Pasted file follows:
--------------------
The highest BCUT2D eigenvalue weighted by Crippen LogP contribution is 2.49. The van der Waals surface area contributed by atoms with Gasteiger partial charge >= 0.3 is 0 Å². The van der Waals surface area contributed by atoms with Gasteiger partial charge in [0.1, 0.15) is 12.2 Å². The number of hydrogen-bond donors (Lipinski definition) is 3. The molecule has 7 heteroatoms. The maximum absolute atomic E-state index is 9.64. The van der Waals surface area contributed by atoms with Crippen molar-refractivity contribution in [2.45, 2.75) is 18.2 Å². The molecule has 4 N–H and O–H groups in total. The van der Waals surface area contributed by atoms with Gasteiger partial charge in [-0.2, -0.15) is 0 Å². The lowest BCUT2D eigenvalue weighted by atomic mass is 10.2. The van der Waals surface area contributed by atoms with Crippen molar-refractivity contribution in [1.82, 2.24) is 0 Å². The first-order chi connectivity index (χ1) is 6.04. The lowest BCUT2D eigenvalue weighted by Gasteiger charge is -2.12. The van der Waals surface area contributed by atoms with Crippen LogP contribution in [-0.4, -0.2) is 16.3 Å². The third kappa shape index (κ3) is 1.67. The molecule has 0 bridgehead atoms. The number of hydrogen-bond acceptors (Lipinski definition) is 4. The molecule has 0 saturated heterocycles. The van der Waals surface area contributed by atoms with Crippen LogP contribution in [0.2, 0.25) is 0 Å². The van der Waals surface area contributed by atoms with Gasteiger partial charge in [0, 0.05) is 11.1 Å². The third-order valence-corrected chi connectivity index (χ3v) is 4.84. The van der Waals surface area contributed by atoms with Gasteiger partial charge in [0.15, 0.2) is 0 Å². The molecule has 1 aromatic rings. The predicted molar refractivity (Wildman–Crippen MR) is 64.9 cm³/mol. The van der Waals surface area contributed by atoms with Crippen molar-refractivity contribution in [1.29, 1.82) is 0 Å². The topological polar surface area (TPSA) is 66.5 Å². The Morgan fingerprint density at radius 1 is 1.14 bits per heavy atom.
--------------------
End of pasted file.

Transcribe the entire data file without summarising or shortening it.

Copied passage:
The highest BCUT2D eigenvalue weighted by Crippen LogP contribution is 2.49. The van der Waals surface area contributed by atoms with Gasteiger partial charge >= 0.3 is 0 Å². The van der Waals surface area contributed by atoms with Gasteiger partial charge in [0.1, 0.15) is 12.2 Å². The number of hydrogen-bond donors (Lipinski definition) is 3. The molecule has 7 heteroatoms. The maximum absolute atomic E-state index is 9.64. The van der Waals surface area contributed by atoms with Crippen molar-refractivity contribution in [2.45, 2.75) is 18.2 Å². The molecule has 4 N–H and O–H groups in total. The van der Waals surface area contributed by atoms with Gasteiger partial charge in [-0.2, -0.15) is 0 Å². The lowest BCUT2D eigenvalue weighted by atomic mass is 10.2. The van der Waals surface area contributed by atoms with Crippen molar-refractivity contribution in [1.82, 2.24) is 0 Å². The first-order chi connectivity index (χ1) is 6.04. The lowest BCUT2D eigenvalue weighted by Gasteiger charge is -2.12. The van der Waals surface area contributed by atoms with Crippen LogP contribution in [-0.4, -0.2) is 16.3 Å². The third kappa shape index (κ3) is 1.67. The molecule has 0 bridgehead atoms. The number of hydrogen-bond acceptors (Lipinski definition) is 4. The molecule has 0 saturated heterocycles. The van der Waals surface area contributed by atoms with Crippen LogP contribution in [0.2, 0.25) is 0 Å². The van der Waals surface area contributed by atoms with Gasteiger partial charge in [0, 0.05) is 11.1 Å². The third-order valence-corrected chi connectivity index (χ3v) is 4.84. The van der Waals surface area contributed by atoms with Gasteiger partial charge in [0.15, 0.2) is 0 Å². The molecule has 1 aromatic rings. The predicted molar refractivity (Wildman–Crippen MR) is 64.9 cm³/mol. The van der Waals surface area contributed by atoms with Crippen molar-refractivity contribution in [1.29, 1.82) is 0 Å². The topological polar surface area (TPSA) is 66.5 Å². The Morgan fingerprint density at radius 1 is 1.14 bits per heavy atom.